Feds Approve Canada-Minnesota Hydro, Wind Transmission Line

Posted by Betsy Lillian on November 18, 2016 No Comments
Categories : Projects & Contracts

The U.S. Department of Energy has issued a presidential permit to Minnesota Power’s Great Northern Transmission Line, which will deliver clean energy from Canada’s hydropower resources to Minnesota, as well as strengthen the reliability of the power grid.

According to Minnesota Power, the permit – the final major regulatory approval needed before construction can begin – is required because the transmission line will cross the international border between Manitoba and Minnesota. It will connect with Manitoba Hydro’s Manitoba-Minnesota Transmission Project.

The DOE issued its final environmental impact statement for the project in October 2015. The presidential permit approval is the final step in a four-year process that included comprehensive agency review and voluntary community engagement by Minnesota Power.

The 244-mile Great Northern Transmission Line will optimize and balance the renewable resources of wind and hydropower by creating synergy between Minnesota Power’s 500 MW wind farm in North Dakota and Manitoba Hydro’s system of dams and reservoirs in Canada.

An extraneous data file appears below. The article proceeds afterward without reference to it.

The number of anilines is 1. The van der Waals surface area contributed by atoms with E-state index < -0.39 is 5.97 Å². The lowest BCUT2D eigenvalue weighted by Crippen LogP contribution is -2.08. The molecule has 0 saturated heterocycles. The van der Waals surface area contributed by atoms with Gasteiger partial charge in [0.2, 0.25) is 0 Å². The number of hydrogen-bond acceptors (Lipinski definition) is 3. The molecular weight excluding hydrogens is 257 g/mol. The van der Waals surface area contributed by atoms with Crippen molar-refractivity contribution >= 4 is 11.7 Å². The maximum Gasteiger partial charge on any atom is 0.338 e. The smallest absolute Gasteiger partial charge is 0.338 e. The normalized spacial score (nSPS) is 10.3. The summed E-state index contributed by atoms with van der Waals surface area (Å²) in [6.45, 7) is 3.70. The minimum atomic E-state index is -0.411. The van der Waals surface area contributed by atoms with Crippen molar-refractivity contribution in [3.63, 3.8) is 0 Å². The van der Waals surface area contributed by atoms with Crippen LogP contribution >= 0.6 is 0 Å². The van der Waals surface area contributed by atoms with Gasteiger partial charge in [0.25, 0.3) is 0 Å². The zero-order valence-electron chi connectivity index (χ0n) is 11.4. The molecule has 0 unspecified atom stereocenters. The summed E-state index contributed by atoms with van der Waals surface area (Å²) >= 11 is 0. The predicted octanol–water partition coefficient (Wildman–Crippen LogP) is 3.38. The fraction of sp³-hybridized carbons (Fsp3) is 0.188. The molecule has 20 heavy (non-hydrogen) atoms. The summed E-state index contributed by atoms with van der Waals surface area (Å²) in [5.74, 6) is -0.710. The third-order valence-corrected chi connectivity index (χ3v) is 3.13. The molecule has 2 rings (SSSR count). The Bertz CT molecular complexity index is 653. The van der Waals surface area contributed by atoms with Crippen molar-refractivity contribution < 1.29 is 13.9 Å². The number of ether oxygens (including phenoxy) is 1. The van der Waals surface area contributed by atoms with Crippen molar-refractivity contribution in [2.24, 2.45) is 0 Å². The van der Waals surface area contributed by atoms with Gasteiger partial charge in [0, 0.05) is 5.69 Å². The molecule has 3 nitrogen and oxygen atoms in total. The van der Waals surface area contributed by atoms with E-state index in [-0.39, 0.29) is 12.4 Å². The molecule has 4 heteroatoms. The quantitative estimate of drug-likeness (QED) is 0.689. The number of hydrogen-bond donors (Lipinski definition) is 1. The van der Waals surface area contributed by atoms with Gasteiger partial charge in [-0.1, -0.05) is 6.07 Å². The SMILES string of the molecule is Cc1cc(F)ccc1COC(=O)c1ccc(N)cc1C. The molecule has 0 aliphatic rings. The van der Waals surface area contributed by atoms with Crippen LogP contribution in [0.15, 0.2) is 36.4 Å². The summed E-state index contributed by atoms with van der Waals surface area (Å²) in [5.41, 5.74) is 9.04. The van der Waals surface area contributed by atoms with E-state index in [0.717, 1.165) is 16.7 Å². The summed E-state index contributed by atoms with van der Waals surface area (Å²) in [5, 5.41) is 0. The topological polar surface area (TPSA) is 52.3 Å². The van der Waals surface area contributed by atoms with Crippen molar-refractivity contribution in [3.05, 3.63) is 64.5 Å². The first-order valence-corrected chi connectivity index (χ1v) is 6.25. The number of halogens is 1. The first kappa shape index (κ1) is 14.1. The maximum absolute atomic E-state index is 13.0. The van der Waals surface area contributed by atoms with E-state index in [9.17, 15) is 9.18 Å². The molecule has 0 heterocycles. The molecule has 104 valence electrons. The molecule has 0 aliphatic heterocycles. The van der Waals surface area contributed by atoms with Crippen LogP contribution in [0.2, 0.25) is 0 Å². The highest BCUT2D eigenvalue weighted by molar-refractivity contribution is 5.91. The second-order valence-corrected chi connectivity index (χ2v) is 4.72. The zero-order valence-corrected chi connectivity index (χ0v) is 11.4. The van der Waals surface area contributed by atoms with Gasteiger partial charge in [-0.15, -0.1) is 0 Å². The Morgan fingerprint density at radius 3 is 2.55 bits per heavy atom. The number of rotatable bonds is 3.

Under power purchase agreements between the two companies, Manitoba Hydro can also reduce the flow of water through its hydro generators when there is excess wind power from Minnesota Power’s North Dakota wind farm.

When winds are light or calm, Manitoba Hydro can release more water – stored while the wind was blowing – through its dams and increase its hydropower production.

Construction is expected to begin in early 2017 on the 500 kV line, which will deliver 383 MW of renewable hydropower purchased from Manitoba Hydro to Minnesota Power’s customers beginning in 2020.

According to the utility, the project is a key component of Minnesota Power’s EnergyForward strategy to reduce carbon emissions; ensure continued reliability and affordable rates; and achieve a balanced energy mix of one-third renewable energy, one-third natural gas and one-third coal.

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